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Thursday, September 08, 2016

Ind. Courts - "Release, bail rules changed: Non-risk arrestees not required to pay"

The Supreme Court's changes, released yesterday, are the subject of this story today in the Fort Wayne Journal Gazette, reported by Rebecca S. Green. Some quotes:

Putting up a bail bond is not necessarily the most effective way of ensuring a defendant appears in court.

In fact, according to research, keeping a person in jail before trial for more than just a day or two often results in greater likelihood of prison sentences and increases the chance they will re-offend, Allen Superior Court Judge John Surbeck said.

“What is it about paying money that makes it likely that a person is going to appear in court?” Surbeck asked.

On Wednesday, the Indiana Supreme Court announced changes to how the state approaches bail and pretrial release.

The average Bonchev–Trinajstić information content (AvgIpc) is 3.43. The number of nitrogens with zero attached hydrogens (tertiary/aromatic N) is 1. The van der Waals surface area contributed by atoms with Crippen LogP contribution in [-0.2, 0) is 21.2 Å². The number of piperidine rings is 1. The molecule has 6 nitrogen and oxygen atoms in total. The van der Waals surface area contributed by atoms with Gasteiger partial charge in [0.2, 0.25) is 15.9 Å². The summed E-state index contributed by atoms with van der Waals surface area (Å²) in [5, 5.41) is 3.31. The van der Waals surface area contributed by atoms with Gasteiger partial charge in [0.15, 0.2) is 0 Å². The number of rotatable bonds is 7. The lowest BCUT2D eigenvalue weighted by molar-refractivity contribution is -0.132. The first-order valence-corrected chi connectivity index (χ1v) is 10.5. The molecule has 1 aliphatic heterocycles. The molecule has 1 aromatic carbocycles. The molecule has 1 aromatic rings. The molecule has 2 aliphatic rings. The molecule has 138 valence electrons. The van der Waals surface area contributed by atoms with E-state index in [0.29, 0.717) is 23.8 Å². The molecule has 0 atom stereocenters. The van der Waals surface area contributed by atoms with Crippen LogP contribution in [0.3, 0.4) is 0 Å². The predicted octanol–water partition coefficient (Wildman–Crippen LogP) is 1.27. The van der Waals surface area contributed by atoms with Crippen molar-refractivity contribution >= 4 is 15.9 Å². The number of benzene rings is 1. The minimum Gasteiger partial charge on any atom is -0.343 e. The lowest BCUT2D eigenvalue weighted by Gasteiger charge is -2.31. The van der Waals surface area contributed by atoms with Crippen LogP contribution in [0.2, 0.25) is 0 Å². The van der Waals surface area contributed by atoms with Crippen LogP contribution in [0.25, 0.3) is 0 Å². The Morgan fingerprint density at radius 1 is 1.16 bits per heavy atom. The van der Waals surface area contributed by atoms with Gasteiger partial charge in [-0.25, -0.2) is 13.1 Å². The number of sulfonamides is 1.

Those changes include the use of assessment tools to determine whether an arrestee poses a risk to public safety or is a flight risk. If they are deemed not to, they are to be quickly released without having to post bail.

“The reforms are designed to provide for public safety and protect the presumption of innocence,” Indiana Supreme Court Chief Justice Loretta Rush said in a statement. “The prompt release of arrestees who do not pose a public safety risk is associated with reduced recidivism and lower jail expenses.”

Because Allen County has been one of nine pilot counties, the changes go into effect immediately. For the rest of the state, they do not have to implement the new policies until 2018. * * *

Allen County Chief Deputy Prosecutor Mike McAlexander said courts locally are already observing the spirit of the new rules.

Allen County also has a “pretty sophisticated” bond schedule, which determines who pays what to get out of jail on what charges and when, Surbeck said.

But there are still places around the state where the use of jails to detain low-risk arrestees is commonplace.

Indiana does not have a constitutional authority for pretrial detention, except in cases of murder, Surbeck said. So the courts end up doing it artificially, using money as the lock and key, he said.

“We have a bunch of people sitting in jail who are presumed to be innocent who can’t pay some money that can’t get out on bond,” Surbeck said.

Posted by Marcia Oddi on September 8, 2016 10:34 AM
Posted to Indiana Courts